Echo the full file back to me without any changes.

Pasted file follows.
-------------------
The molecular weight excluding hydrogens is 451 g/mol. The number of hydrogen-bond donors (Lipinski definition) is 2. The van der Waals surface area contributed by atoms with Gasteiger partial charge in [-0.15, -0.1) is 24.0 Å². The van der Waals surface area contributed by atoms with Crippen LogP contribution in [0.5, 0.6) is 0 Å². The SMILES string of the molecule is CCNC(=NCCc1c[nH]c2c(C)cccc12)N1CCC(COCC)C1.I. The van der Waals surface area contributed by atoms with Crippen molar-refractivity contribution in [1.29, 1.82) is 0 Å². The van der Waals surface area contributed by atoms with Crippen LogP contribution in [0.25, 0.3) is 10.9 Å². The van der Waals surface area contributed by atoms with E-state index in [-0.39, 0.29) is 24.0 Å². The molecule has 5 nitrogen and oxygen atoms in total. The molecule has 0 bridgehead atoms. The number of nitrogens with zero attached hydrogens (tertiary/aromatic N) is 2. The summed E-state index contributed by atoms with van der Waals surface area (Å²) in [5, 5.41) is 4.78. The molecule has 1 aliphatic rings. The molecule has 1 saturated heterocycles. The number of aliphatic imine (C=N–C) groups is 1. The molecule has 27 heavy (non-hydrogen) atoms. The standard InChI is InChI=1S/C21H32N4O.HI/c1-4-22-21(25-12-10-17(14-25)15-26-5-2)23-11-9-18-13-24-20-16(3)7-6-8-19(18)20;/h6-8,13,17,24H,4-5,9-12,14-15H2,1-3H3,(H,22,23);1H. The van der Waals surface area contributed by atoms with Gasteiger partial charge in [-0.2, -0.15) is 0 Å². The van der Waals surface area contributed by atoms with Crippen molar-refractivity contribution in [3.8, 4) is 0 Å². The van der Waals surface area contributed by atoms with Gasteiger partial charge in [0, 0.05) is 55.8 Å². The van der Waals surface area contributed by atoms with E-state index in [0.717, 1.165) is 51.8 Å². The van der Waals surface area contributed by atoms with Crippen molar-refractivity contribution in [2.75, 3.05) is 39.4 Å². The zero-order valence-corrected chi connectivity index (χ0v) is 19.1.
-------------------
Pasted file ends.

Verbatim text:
The molecular weight excluding hydrogens is 451 g/mol. The number of hydrogen-bond donors (Lipinski definition) is 2. The van der Waals surface area contributed by atoms with Gasteiger partial charge in [-0.15, -0.1) is 24.0 Å². The van der Waals surface area contributed by atoms with Crippen LogP contribution in [0.5, 0.6) is 0 Å². The SMILES string of the molecule is CCNC(=NCCc1c[nH]c2c(C)cccc12)N1CCC(COCC)C1.I. The van der Waals surface area contributed by atoms with Crippen molar-refractivity contribution in [1.29, 1.82) is 0 Å². The van der Waals surface area contributed by atoms with Crippen LogP contribution in [0.25, 0.3) is 10.9 Å². The van der Waals surface area contributed by atoms with E-state index in [-0.39, 0.29) is 24.0 Å². The molecule has 5 nitrogen and oxygen atoms in total. The molecule has 0 bridgehead atoms. The number of nitrogens with zero attached hydrogens (tertiary/aromatic N) is 2. The summed E-state index contributed by atoms with van der Waals surface area (Å²) in [5, 5.41) is 4.78. The molecule has 1 aliphatic rings. The molecule has 1 saturated heterocycles. The number of aliphatic imine (C=N–C) groups is 1. The molecule has 27 heavy (non-hydrogen) atoms. The standard InChI is InChI=1S/C21H32N4O.HI/c1-4-22-21(25-12-10-17(14-25)15-26-5-2)23-11-9-18-13-24-20-16(3)7-6-8-19(18)20;/h6-8,13,17,24H,4-5,9-12,14-15H2,1-3H3,(H,22,23);1H. The van der Waals surface area contributed by atoms with Gasteiger partial charge in [-0.2, -0.15) is 0 Å². The van der Waals surface area contributed by atoms with Crippen molar-refractivity contribution in [3.8, 4) is 0 Å². The van der Waals surface area contributed by atoms with Gasteiger partial charge in [0, 0.05) is 55.8 Å². The van der Waals surface area contributed by atoms with E-state index in [0.717, 1.165) is 51.8 Å². The van der Waals surface area contributed by atoms with Crippen molar-refractivity contribution in [2.75, 3.05) is 39.4 Å². The zero-order valence-corrected chi connectivity index (χ0v) is 19.1.